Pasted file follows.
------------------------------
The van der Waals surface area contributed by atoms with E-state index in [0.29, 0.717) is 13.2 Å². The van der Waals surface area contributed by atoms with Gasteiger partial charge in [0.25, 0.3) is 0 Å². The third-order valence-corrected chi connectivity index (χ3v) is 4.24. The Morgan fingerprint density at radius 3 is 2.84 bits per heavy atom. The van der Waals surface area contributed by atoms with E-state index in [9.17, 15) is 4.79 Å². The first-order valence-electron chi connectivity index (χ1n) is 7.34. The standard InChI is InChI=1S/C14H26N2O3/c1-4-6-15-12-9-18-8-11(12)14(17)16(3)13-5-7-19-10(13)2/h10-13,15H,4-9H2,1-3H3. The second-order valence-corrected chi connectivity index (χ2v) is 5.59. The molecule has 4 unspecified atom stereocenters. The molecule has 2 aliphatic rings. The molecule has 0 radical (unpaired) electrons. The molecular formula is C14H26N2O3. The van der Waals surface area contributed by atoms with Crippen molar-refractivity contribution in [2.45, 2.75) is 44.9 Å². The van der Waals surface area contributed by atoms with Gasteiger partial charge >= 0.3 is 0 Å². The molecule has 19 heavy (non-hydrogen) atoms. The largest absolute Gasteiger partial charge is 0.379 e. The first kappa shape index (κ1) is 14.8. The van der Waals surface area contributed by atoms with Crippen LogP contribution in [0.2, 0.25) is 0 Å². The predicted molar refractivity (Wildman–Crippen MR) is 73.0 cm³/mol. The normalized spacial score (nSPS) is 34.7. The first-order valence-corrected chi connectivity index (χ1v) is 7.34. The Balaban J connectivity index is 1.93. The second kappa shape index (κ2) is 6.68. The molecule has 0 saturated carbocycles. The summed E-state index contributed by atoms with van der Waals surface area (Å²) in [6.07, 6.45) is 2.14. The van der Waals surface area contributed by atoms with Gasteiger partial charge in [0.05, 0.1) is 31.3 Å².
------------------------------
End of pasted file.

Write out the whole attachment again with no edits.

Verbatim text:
The van der Waals surface area contributed by atoms with E-state index in [0.29, 0.717) is 13.2 Å². The van der Waals surface area contributed by atoms with Gasteiger partial charge in [0.25, 0.3) is 0 Å². The third-order valence-corrected chi connectivity index (χ3v) is 4.24. The Morgan fingerprint density at radius 3 is 2.84 bits per heavy atom. The van der Waals surface area contributed by atoms with E-state index in [9.17, 15) is 4.79 Å². The first-order valence-electron chi connectivity index (χ1n) is 7.34. The standard InChI is InChI=1S/C14H26N2O3/c1-4-6-15-12-9-18-8-11(12)14(17)16(3)13-5-7-19-10(13)2/h10-13,15H,4-9H2,1-3H3. The second-order valence-corrected chi connectivity index (χ2v) is 5.59. The molecule has 4 unspecified atom stereocenters. The molecule has 2 aliphatic rings. The molecule has 0 radical (unpaired) electrons. The molecular formula is C14H26N2O3. The van der Waals surface area contributed by atoms with Crippen molar-refractivity contribution in [2.45, 2.75) is 44.9 Å². The van der Waals surface area contributed by atoms with Gasteiger partial charge >= 0.3 is 0 Å². The molecule has 19 heavy (non-hydrogen) atoms. The largest absolute Gasteiger partial charge is 0.379 e. The first kappa shape index (κ1) is 14.8. The van der Waals surface area contributed by atoms with Crippen LogP contribution in [0.2, 0.25) is 0 Å². The predicted molar refractivity (Wildman–Crippen MR) is 73.0 cm³/mol. The normalized spacial score (nSPS) is 34.7. The first-order valence-corrected chi connectivity index (χ1v) is 7.34. The Balaban J connectivity index is 1.93. The second kappa shape index (κ2) is 6.68. The molecule has 0 saturated carbocycles. The summed E-state index contributed by atoms with van der Waals surface area (Å²) in [6.07, 6.45) is 2.14. The van der Waals surface area contributed by atoms with Gasteiger partial charge in [0.05, 0.1) is 31.3 Å².